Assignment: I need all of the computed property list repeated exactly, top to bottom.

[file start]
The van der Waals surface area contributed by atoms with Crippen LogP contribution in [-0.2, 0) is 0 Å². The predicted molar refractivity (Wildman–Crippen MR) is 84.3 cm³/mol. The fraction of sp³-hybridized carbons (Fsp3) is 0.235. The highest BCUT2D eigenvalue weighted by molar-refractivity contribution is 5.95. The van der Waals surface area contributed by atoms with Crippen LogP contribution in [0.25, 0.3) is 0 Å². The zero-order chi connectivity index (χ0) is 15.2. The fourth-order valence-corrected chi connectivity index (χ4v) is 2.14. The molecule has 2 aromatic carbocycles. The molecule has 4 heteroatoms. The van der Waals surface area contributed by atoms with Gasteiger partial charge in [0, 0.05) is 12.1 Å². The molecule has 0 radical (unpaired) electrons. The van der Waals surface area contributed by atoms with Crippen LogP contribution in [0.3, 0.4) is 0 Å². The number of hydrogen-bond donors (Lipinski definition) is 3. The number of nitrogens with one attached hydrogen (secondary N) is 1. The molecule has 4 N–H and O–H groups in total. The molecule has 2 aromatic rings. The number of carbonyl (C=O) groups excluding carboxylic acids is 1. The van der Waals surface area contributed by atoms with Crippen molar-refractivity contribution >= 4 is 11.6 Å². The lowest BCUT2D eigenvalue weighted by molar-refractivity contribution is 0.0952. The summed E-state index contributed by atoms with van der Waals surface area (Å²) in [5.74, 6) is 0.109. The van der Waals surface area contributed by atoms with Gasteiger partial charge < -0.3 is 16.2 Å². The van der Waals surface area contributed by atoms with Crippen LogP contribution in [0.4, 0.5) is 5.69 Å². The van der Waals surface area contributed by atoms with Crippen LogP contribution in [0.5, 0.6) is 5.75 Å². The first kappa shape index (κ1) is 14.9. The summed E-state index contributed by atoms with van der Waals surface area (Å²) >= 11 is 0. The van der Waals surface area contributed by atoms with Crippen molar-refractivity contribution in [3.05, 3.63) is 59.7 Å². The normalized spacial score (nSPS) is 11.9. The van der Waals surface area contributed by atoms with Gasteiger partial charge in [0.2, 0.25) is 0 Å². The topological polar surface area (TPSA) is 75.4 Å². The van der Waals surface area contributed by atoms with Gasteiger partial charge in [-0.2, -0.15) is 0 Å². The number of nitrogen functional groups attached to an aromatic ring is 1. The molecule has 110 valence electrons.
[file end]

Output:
The van der Waals surface area contributed by atoms with Crippen LogP contribution in [-0.2, 0) is 0 Å². The predicted molar refractivity (Wildman–Crippen MR) is 84.3 cm³/mol. The fraction of sp³-hybridized carbons (Fsp3) is 0.235. The highest BCUT2D eigenvalue weighted by molar-refractivity contribution is 5.95. The van der Waals surface area contributed by atoms with Crippen LogP contribution in [0.25, 0.3) is 0 Å². The zero-order chi connectivity index (χ0) is 15.2. The fourth-order valence-corrected chi connectivity index (χ4v) is 2.14. The molecule has 2 aromatic carbocycles. The molecule has 4 heteroatoms. The van der Waals surface area contributed by atoms with Gasteiger partial charge in [0, 0.05) is 12.1 Å². The molecule has 0 radical (unpaired) electrons. The van der Waals surface area contributed by atoms with Crippen LogP contribution in [0.3, 0.4) is 0 Å². The number of hydrogen-bond donors (Lipinski definition) is 3. The number of nitrogens with one attached hydrogen (secondary N) is 1. The molecule has 4 N–H and O–H groups in total. The molecule has 2 aromatic rings. The number of carbonyl (C=O) groups excluding carboxylic acids is 1. The van der Waals surface area contributed by atoms with Crippen molar-refractivity contribution >= 4 is 11.6 Å². The lowest BCUT2D eigenvalue weighted by molar-refractivity contribution is 0.0952. The summed E-state index contributed by atoms with van der Waals surface area (Å²) in [5.74, 6) is 0.109. The van der Waals surface area contributed by atoms with Gasteiger partial charge < -0.3 is 16.2 Å². The van der Waals surface area contributed by atoms with Crippen LogP contribution in [0.4, 0.5) is 5.69 Å². The van der Waals surface area contributed by atoms with Crippen LogP contribution in [0.5, 0.6) is 5.75 Å². The first kappa shape index (κ1) is 14.9. The summed E-state index contributed by atoms with van der Waals surface area (Å²) >= 11 is 0. The van der Waals surface area contributed by atoms with Crippen molar-refractivity contribution in [3.05, 3.63) is 59.7 Å². The normalized spacial score (nSPS) is 11.9. The van der Waals surface area contributed by atoms with Gasteiger partial charge in [0.2, 0.25) is 0 Å². The topological polar surface area (TPSA) is 75.4 Å². The van der Waals surface area contributed by atoms with Gasteiger partial charge in [-0.2, -0.15) is 0 Å². The number of nitrogen functional groups attached to an aromatic ring is 1. The molecule has 110 valence electrons.